I believe in tombstones.

So few of us leave a lasting mark on this world that tombstones are the only way to announce that we were once here. And we customarily leave that task to others, and they often are crying.

If no one’s crying, you’ve royally screwed up.

Same goes for no tombstone.

Let’s look at my minuscule family’s tombstone history. Grandparents on both sides scored their stones. Mother’s side is in the podunk town of Sylvester, Georgia. Father’s folks are in the Atlanta suburb of Marietta.

There were tears on the maternal side. I know because I was there. On the paternal side, I don’t know because I wasn’t there. Let’s assume so, for the sake of kindness. My people are not given to tears — but anger comes easily to us.

Moving down a generation: Father died in 1991. He was cremated, and does not have a tombstone. But many cremated people get their stones. My child bride’s daddy was cremated, and he has a tombstone in Taretan, Mexico.

Cremation is not a tombstone deal-breaker. Lack of tears is.

Mother died in 2009, and she was cremated. She too has no tombstone. Mother and Father have vanished. Too few tears. Too much anger.

I will be cremated one day. I hope I score a tombstone. And tears.

19 thoughts on “Stones”

  1. You can count on a tear or two from me, amigo. Along with a nice bottle of tequila to share with ya whilst I sit beside you and reminisce about the good old days “como es estilo Mexicano!”

    Can’t promise many much. But this I will surely do for you.


  2. You could score a shrine insde an American-style funeraria. Behind glass with your urn and some of your favoritest small possessions!

    I don’t cry easily but I will feel really, really sad.


  3. My Dad has no stone. His ashes are in the same cardboard box we received from the crematorium. With its stick-on label, it looks as if UPS had just dropped it off this morning. But, he would have liked that. Just the kind of guy he was. (I feel a post coming on.)

    I suspect I will be shuffling off of the planet before you. Otherwise, a tear and a joke would be my farewell to you. My people tend to laugh more than they cry.


    1. Steve: The fact your father has been left in a cardboard box is telling, I think. I’ll leave it at that. As for your shuffling off before me, who knows? I’m in better shape than you, but I’ve had a heart issue all my life. My father died of a heart attack when he was just a bit over seven years older than I am now.


  4. The picture has me wondering. I would have expected a tombstone with name and dates. A play on words?
    I hope this subject is not brought up to prepare us for some terminal illness you about to announce!


    1. Patzman: A photo of a tombstone would have been the obvious thing, but I thought of the one-word headline first, Stones, so I just carried through with that. Sometimes it’s best to take the road less traveled, as they say.

      And no, I have no terminal illness, at least not that I know of. Knock on wood.

      Interestingly, the comments here reflect a misunderstanding of the real theme of this post. It is not about me, or at least that was not my intention.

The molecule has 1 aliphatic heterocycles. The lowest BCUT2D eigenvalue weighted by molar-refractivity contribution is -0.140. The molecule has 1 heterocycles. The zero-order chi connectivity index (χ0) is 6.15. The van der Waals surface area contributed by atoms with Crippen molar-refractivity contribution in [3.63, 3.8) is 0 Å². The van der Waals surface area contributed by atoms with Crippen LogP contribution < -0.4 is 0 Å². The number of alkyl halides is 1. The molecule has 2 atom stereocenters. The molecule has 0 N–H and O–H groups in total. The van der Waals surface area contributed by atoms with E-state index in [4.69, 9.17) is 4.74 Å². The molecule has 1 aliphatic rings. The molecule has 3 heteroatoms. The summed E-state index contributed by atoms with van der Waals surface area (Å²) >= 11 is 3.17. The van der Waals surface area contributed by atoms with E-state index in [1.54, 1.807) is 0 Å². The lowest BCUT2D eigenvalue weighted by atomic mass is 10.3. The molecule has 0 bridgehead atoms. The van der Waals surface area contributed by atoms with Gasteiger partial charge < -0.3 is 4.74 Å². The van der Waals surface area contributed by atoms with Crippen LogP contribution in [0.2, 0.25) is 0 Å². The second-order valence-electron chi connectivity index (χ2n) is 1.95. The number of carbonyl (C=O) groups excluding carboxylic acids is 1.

5. Hello, Felipe,

    As you know a lasting legacy is the life you lead now, and the stone has no real value to those who have passed.

    Interestingly, a photo of my father and stepmothers tombstone and place of burial came up quickly here:

    You don’t need all of the information, I only put his name and where they lived and it popped up.

    Undoubtedly, there will be tears when you depart from your blog fans, your nephew and child bride, at the very least!!!

    Consider having your very own personalized tombstone made before you die, and those who are mourning can add the date and you will be immortalized in style, for certain!

    All the best,

    Arizona Deb


    1. Hi, Deb. Thanks for the website link. Interesting. No end to the things the internet provides these days. As for doing my own stone in advance, I very much hope that I get no advance warning of my Promotion to Glory at all. I want a lightning bolt to strike me, or something similar.


  6. Tombstones indeed make a nice statement. I have often wandered around historical graveyards studying deep prose. Sadly, most of the people I have know, the ones who would have had something keen to post on the rock for me have either already earned theirs, or will not be around for the crafting of …

    Most of my mentors and friends, business associates and enemies have been older, leading me eulogize their moments. We could, I guess, write our own epitaphs or such and make specific arrangements to have them honored, but that sounds like way too much trouble.


  7. James Garner gave what I think was the best answer ever when he was asked, How would you liked to be remembered? He replied, “With a smile.”


    1. Fine response, Francisco. Garner has always given me the impression of being a great guy in person, and I’ve never read otherwise. I couldn’t recall if he is still kicking, so I looked him up, and he is. He will be 85 in April.


  8. I was helping my father-in-law with some electrical work last year, a store run was needed; on the way back, he had me drop by his future resting place. Stone and all, ready and waiting. The man is a jewel.


    1. Norm: A jewel indeed. His thoughtfulness will reduce the work for you and your wife when the time comes.

      My first father-in-law was a raving alcoholic who decided on sobriety late in life. Kudos to him. My second father-in-law was a schizophrenic, often institutionalized, who finally got a bit of a grip with lithium. My third father-in-law, whom I never met because he died before I came on the Latino scene, was a doctor and stable family man. Perhaps he would have been a jewel in my eyes, but he didn’t like Gringos, I’m told.


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